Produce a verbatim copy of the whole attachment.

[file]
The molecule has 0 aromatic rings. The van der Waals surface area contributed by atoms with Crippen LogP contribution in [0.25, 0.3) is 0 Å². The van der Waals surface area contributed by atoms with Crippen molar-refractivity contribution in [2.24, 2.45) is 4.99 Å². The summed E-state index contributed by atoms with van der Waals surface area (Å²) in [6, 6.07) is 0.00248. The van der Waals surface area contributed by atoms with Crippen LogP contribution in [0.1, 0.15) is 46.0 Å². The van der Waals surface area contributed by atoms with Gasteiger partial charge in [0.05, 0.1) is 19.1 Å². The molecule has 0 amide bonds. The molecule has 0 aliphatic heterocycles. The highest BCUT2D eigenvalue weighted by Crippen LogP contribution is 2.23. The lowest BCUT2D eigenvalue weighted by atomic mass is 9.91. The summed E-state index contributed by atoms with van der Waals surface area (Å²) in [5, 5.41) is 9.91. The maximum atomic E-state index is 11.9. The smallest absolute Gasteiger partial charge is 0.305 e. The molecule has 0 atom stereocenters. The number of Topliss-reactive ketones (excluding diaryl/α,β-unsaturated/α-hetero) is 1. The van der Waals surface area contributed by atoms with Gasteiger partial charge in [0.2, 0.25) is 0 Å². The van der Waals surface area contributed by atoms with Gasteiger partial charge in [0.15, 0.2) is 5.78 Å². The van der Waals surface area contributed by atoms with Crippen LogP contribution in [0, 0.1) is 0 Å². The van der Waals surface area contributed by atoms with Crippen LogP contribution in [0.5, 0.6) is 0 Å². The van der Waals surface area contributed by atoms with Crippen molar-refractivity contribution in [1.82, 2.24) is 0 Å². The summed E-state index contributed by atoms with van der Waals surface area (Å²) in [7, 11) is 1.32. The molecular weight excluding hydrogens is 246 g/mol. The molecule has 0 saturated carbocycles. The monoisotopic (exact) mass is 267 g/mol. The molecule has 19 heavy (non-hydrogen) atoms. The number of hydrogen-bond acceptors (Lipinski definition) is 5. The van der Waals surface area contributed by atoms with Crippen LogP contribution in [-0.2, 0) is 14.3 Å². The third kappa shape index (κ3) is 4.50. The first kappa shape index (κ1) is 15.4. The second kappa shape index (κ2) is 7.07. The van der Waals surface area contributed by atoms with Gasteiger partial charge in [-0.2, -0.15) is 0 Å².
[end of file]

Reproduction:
The molecule has 0 aromatic rings. The van der Waals surface area contributed by atoms with Crippen LogP contribution in [0.25, 0.3) is 0 Å². The van der Waals surface area contributed by atoms with Crippen molar-refractivity contribution in [2.24, 2.45) is 4.99 Å². The summed E-state index contributed by atoms with van der Waals surface area (Å²) in [6, 6.07) is 0.00248. The van der Waals surface area contributed by atoms with Crippen LogP contribution in [0.1, 0.15) is 46.0 Å². The van der Waals surface area contributed by atoms with Gasteiger partial charge in [0.05, 0.1) is 19.1 Å². The molecule has 0 amide bonds. The molecule has 0 aliphatic heterocycles. The highest BCUT2D eigenvalue weighted by Crippen LogP contribution is 2.23. The lowest BCUT2D eigenvalue weighted by atomic mass is 9.91. The summed E-state index contributed by atoms with van der Waals surface area (Å²) in [5, 5.41) is 9.91. The maximum atomic E-state index is 11.9. The smallest absolute Gasteiger partial charge is 0.305 e. The molecule has 0 atom stereocenters. The number of Topliss-reactive ketones (excluding diaryl/α,β-unsaturated/α-hetero) is 1. The van der Waals surface area contributed by atoms with Gasteiger partial charge in [0.2, 0.25) is 0 Å². The van der Waals surface area contributed by atoms with Gasteiger partial charge in [0.15, 0.2) is 5.78 Å². The van der Waals surface area contributed by atoms with Crippen LogP contribution in [0, 0.1) is 0 Å². The van der Waals surface area contributed by atoms with Crippen LogP contribution in [0.5, 0.6) is 0 Å². The van der Waals surface area contributed by atoms with Crippen molar-refractivity contribution in [1.82, 2.24) is 0 Å². The summed E-state index contributed by atoms with van der Waals surface area (Å²) in [7, 11) is 1.32. The molecular weight excluding hydrogens is 246 g/mol. The molecule has 0 saturated carbocycles. The monoisotopic (exact) mass is 267 g/mol. The molecule has 19 heavy (non-hydrogen) atoms. The number of hydrogen-bond acceptors (Lipinski definition) is 5. The van der Waals surface area contributed by atoms with Crippen LogP contribution in [-0.2, 0) is 14.3 Å². The third kappa shape index (κ3) is 4.50. The first kappa shape index (κ1) is 15.4. The second kappa shape index (κ2) is 7.07. The van der Waals surface area contributed by atoms with Gasteiger partial charge in [-0.2, -0.15) is 0 Å².